White House Knew Bergdahl Swap Would Go Through a Day Before It Happened

Obama hugs Jani Bergdahl, as Bob Bergdahl stands nearby on May 31. Obama hugs Jani Bergdahl, as Bob Bergdahl stands nearby on May 31. Carolyn Kaster/AP

One reason the Obama administration may have not alerted Congress 30 days in advance of the Sgt. Bowe Bergdal swap: It made the decision right before it took place.

"They knew a day ahead of time that the transfer was going to take place. They knew an hour ahead of time where it was going to take place," the Senate's No. 2 Democrat, Dick Durbin, told a small group of reporters Tuesday.

President Obama has said that the swap required quick action: "We had to act fast in a delicate situation that required no publicity," Obama said Friday on NBC Nightly News.

The administration has also argued that it put Congress "on notice" back in December 2013, via a signing statement from Obama relating specifically to a requirement that the administration notify Congress 30 days in advance of releasing any prisoners from Guantanamo Bay. Additionally, administration officials point out that they had previously briefed lawmakers on the idea of swapping these five Taliban leaders.

Durbin says it was "impossible" for the president to strike the deal and then wait 30 days, saying it could have "endangered the man's life" by waiting.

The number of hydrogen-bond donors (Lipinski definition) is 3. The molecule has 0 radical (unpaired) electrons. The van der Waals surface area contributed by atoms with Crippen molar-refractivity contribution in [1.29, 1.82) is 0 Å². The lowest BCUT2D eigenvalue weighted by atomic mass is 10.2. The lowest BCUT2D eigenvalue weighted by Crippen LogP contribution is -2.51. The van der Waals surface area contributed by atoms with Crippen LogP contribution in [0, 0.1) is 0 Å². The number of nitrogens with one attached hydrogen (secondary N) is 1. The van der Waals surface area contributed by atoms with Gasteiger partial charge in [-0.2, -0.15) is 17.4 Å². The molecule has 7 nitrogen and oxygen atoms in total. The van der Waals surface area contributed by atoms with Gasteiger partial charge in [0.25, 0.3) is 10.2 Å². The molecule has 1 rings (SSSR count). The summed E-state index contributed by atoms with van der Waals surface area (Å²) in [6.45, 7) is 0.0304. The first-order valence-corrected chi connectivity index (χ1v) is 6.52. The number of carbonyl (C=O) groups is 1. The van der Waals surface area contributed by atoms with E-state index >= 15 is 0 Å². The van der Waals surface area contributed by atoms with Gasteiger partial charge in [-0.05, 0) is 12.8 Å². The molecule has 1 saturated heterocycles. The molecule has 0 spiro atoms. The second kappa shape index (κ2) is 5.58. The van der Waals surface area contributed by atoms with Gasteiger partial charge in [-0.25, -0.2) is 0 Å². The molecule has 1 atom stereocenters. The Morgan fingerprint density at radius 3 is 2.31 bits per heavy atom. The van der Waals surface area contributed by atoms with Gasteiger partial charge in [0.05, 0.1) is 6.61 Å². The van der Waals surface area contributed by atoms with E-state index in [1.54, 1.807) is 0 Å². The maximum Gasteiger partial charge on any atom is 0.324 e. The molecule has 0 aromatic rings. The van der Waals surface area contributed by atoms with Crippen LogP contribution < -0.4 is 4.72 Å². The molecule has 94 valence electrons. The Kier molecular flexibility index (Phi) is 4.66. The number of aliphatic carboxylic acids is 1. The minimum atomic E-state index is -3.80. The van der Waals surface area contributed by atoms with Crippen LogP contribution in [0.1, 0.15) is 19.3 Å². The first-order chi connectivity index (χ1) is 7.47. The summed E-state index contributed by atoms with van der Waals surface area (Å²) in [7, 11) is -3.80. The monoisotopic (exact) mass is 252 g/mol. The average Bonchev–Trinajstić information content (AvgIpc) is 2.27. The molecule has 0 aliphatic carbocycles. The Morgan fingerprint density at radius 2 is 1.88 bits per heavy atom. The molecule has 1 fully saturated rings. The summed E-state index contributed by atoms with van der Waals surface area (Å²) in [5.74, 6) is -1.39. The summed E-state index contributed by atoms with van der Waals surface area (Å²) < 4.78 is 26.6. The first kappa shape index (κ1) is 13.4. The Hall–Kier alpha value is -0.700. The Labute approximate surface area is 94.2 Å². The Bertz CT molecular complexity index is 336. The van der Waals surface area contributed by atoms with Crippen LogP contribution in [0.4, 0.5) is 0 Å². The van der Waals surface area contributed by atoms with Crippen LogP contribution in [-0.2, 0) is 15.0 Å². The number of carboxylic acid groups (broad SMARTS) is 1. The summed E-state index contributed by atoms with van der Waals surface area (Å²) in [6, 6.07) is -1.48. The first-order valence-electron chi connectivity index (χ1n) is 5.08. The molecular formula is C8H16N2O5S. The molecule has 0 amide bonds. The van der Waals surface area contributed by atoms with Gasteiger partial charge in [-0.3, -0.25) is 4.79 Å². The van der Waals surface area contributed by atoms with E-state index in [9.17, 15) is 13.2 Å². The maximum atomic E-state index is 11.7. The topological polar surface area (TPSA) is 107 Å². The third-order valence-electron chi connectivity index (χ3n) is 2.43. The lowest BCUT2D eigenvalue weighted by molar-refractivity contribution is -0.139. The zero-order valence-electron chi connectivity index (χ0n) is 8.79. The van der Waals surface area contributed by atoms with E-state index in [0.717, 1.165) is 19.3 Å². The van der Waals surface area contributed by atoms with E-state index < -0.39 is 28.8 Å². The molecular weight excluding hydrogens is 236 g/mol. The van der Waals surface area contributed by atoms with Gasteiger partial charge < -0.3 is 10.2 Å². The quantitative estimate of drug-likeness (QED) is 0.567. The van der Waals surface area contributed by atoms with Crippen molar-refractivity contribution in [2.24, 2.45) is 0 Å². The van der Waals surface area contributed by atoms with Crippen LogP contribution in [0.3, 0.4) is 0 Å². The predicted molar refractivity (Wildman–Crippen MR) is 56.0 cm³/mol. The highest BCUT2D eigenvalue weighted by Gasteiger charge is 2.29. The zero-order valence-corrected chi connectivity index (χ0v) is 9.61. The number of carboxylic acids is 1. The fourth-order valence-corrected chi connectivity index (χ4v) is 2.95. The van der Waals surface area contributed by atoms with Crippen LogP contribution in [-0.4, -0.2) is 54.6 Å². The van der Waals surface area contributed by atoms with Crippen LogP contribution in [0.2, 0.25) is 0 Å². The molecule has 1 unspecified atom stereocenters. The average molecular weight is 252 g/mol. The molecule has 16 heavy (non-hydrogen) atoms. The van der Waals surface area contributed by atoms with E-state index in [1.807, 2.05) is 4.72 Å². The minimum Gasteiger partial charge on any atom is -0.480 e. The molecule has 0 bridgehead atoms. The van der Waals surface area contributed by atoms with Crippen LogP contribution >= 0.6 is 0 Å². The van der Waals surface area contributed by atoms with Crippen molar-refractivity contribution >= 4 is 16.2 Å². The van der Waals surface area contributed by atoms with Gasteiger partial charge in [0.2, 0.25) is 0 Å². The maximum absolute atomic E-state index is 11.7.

"So we have a provision in the law about 30-day notification which doesn't square with reality. Could he, could anyone have contacted Congress sooner? Perhaps," Durbin said. "But this notion of 30 days, I can't believe anybody's arguing, 'Well as soon as we knew there was a transfer we had to wait for Congress to think it over for 30 days.' That is not in the best interests."

But that argument doesn't satisfy everyone on Capitol Hill. A number of lawmakers, particularly Republicans, emerged from a closed Senate Armed Services Committee briefing Tuesday still critical of the administration's decision to make the swap without more of a heads-up to Congress.

Democratic Sen. Tim Kaine of Virginia said the 30-day notice issue is one outstanding problem for him. "I'm still troubled by whether the administration met the 30-day requirement and I'm digging into that further," he said.

Senate Armed Services Chairman Carl Levin said administration officials presented some additional information that was not included in last week's all-senators closed briefing. On Tuesday, administration officials focused more on "the legal reason" for why the 30-day notice was not needed, namely pointing to Article II of the Constitution, which specifies the president's role as commander-in-chief.

Levin later said that officials knew of the detailed location "a few hours" before the swap and that the deal had come together in just "a matter of days."

Stay up-to-date with federal news alerts and analysis — Sign up for GovExec's email newsletters.
Close [ x ] More from GovExec

Thank you for subscribing to newsletters from GovExec.com.
We think these reports might interest you: